6.95: Unrelated factors:We suggest the deletion of point 2, (causing worry, concern," etc.) This is arguably a most relevant factor in deciding adverse effect on the reasonable enjoyment of property. Point 5, (cutting the hedge too costly) should be very definitely excluded as a defence for growing an over-high hedge.
6.99: Decision factors: We recommend deletion of point 3 (reasons why no action should be taken). Once a complaint is found to be justified within the terms of the Act, we fail to see what reason might exist to preclude appropriate action, i.e. the issue of a remedial notice.
6.100 6.101 & 6.107: Non-issue of remedial notice: We recommend that these paragraphs be deleted, as they are superfluous. Where a complaint is upheld within the terms of the Act, the appropriate remedial notice should be issued. The appeal system built into the Act is adequate for dealing with borderline cases.
6.113-6.116: Time Limits: The absence in the Act of a time limit for investigating complaints is a defect, and not a benefit. The appeals system envisaged provides the possibility of lengthy delays in the enforcement of a remedial notice. If the teeth of the Act are not to be drawn completely, then there should definitely be a limit of time within which an investigation should be completed by the appropriate officer. Given that there will normally be only two parties to a dispute, that the terms of the Act are clear, and that a site visit will demonstrate the validity of the evidence proffered, there is no excuse for an investigation to take more than two or three weeks to fit in to a work schedule. We propose that a limit of (5) weeks be imposed for a decision to be made, starting from the date of acceptance of the registration fee (if any).
7.17: Compliance period: It is not the case that every hedge will contain nesting wild birds between March and August. It is therefore perfectly unreasonable to exclude those months from a compliance period. The last sentence of this paragraph should be amended to say "the compliance period may need to be set to avoid cutting . Between March & August".
7.31: Costs: We agree that the costs of remedial action and the means of the hedge-owner to pay them are irrelevant to the issue of whether remedial action should be taken. This should be made explicit at point 7, so that the last line should amended to read " however, not to be considered relevant considerations".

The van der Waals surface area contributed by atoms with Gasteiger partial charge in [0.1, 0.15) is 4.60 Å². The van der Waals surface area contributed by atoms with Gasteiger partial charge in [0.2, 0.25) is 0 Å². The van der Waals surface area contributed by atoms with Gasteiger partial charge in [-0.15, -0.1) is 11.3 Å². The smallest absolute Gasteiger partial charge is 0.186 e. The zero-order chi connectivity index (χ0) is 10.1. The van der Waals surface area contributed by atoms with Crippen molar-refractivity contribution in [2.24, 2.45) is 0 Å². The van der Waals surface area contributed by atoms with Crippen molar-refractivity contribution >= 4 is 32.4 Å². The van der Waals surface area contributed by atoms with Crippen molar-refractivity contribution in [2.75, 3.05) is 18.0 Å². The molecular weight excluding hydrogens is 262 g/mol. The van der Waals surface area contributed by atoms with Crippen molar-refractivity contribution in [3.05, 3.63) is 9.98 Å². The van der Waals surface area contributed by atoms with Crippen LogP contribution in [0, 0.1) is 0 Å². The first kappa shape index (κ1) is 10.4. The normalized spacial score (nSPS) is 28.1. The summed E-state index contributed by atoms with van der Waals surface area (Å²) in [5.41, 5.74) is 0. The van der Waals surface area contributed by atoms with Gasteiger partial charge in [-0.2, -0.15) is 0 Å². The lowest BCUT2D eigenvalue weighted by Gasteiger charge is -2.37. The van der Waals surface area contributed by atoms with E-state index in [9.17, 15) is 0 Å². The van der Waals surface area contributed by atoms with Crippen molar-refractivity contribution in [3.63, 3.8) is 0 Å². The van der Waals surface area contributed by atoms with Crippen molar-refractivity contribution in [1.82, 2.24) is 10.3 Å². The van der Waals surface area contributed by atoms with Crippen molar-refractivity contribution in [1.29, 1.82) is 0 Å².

7.39: Hedges at 2 metres: Hedges, to be reduced to 2m, are a special case. We feel that sections 7.52 to 7.55 should be expanded to cover what ongoing remedial action will be required when 2m is the height specified by the LA.
7.49 7.51: Specifying Action: Remedial action should be specified precisely, and not left vague. It is to be expected that hedge-owners will seek to evade or minimise the remedial action to be taken, so that action must be specific and unambiguous. In general this will simply require the appropriate maximum hedge height to be stipulated, and the time within which the work must be done. Therefore, the last sentence of 7.49 should be deleted.
Although the Act does not provide for conditions to be attached to remedial notices, we would think it not unreasonable for the remedial notice to suggest that work should be done to a reasonable standard.
8.5: Correcting errors procedure: It is essential that the complainant and the hedge-owner be notified in writing of any alteration to a remedial action, and this guidance should stipulate that.
8.10 8.13: Extension of Compliance Period: We strongly resist this provision, which would considerably undermine the value of a Remedial Notice. The Investigating Officer, having made a thorough investigation, will be aware of the general work and health situation of the hedge-owner, and can reflect this in the original Remedial Notice. Any difficulty in compliance can be dealt with by the Appeal procedure. The issue of compliance should be dealt with either by an Appeals Inspector, or by the Magistrates Court, and NOT by an individual case officer. We emphasise again that if the legislation is to prove effective, it must initially be enforced fairly rigidly. The provision of escape routes and delaying tactics, as envisaged by these paragraphs would be highly damaging to the status of the legislation.